Hello Neighbors and Friends,
Ballots for the May election are due tomorrow. You can deposit them at public ballot box sites or drop them in the mail — but be sure they are put in your mailbox before your local postal carrier picks up your mail tomorrow.
Voter turnout is generally high in Oregon thanks to our modern and convenient vote-by-mail system. Non-presidential primary elections typically have lower turnout than presidential-election years. In the 2018 primary election, 27% of all Oregonians 18 years of age or older returned a ballot, while the country averaged just 19%. But this year, despite crowded races for Governor, Congress, Labor Commissioner, and local County Commissions, the response rate appears lower than usual.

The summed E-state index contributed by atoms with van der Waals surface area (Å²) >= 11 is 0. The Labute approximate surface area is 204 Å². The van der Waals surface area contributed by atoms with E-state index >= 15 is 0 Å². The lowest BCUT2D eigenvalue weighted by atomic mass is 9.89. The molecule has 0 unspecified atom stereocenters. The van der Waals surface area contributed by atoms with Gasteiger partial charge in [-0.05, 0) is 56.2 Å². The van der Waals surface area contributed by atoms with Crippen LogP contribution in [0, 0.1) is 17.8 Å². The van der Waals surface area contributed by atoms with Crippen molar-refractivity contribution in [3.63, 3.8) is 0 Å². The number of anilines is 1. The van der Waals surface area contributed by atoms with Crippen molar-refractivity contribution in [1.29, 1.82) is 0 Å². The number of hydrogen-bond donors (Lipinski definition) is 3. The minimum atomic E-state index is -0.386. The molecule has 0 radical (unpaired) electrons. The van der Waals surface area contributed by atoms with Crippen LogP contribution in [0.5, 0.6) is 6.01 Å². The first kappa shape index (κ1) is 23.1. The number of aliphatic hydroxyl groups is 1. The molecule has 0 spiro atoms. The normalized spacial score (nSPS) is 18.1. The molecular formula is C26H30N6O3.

As of May 10, a week before the May 17 election, just over 288,000 of the state’s more than 2.9 million registered voters had cast their ballots, according to the Oregon Secretary of State’s Office. That’s an early turnout rate of 9.8% — 13.2% of Democrats, 12.8% of Republicans and just 4.3% of non-affiliated voters.
Voters not registered in a major party are unable to vote in those nominating elections. And Oregon’s recent Motor Voter Law has significantly increased the number of non-affiliated voters. So lower turnout there is disappointing but not surprising. About 800,000 voters have been added to voter rolls through Motor Voter, including many who have shown no interest in voting.
With races crowded and turn-out low, we can expect many contests to be very, very close.